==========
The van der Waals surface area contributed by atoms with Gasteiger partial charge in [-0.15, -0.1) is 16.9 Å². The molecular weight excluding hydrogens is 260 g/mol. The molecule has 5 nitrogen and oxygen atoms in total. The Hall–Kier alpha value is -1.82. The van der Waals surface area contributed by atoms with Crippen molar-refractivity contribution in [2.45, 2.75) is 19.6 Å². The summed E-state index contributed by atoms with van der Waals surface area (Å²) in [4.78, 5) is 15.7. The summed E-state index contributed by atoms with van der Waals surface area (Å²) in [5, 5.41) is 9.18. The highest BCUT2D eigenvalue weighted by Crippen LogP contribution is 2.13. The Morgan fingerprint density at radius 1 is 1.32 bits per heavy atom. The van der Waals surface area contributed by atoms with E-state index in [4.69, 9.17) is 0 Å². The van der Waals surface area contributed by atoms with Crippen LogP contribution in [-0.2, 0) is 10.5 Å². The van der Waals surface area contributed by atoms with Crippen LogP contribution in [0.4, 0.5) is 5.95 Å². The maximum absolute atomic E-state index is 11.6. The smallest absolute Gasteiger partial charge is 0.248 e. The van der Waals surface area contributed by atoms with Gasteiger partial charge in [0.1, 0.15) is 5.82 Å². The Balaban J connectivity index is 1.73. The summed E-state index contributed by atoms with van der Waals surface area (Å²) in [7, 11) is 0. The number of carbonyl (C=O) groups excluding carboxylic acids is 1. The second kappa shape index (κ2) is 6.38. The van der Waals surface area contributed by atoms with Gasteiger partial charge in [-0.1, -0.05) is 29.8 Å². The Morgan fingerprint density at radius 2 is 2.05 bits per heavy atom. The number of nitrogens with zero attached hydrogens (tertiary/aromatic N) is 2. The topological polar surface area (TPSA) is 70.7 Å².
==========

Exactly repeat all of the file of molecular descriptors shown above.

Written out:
The van der Waals surface area contributed by atoms with Gasteiger partial charge in [-0.15, -0.1) is 16.9 Å². The molecular weight excluding hydrogens is 260 g/mol. The molecule has 5 nitrogen and oxygen atoms in total. The Hall–Kier alpha value is -1.82. The van der Waals surface area contributed by atoms with Crippen molar-refractivity contribution in [2.45, 2.75) is 19.6 Å². The summed E-state index contributed by atoms with van der Waals surface area (Å²) in [4.78, 5) is 15.7. The summed E-state index contributed by atoms with van der Waals surface area (Å²) in [5, 5.41) is 9.18. The highest BCUT2D eigenvalue weighted by Crippen LogP contribution is 2.13. The Morgan fingerprint density at radius 1 is 1.32 bits per heavy atom. The van der Waals surface area contributed by atoms with E-state index in [4.69, 9.17) is 0 Å². The van der Waals surface area contributed by atoms with Crippen LogP contribution in [-0.2, 0) is 10.5 Å². The van der Waals surface area contributed by atoms with Crippen LogP contribution in [0.4, 0.5) is 5.95 Å². The maximum absolute atomic E-state index is 11.6. The smallest absolute Gasteiger partial charge is 0.248 e. The van der Waals surface area contributed by atoms with Gasteiger partial charge in [0.1, 0.15) is 5.82 Å². The Balaban J connectivity index is 1.73. The summed E-state index contributed by atoms with van der Waals surface area (Å²) in [7, 11) is 0. The number of carbonyl (C=O) groups excluding carboxylic acids is 1. The second kappa shape index (κ2) is 6.38. The van der Waals surface area contributed by atoms with Gasteiger partial charge in [-0.1, -0.05) is 29.8 Å². The Morgan fingerprint density at radius 2 is 2.05 bits per heavy atom. The number of nitrogens with zero attached hydrogens (tertiary/aromatic N) is 2. The topological polar surface area (TPSA) is 70.7 Å².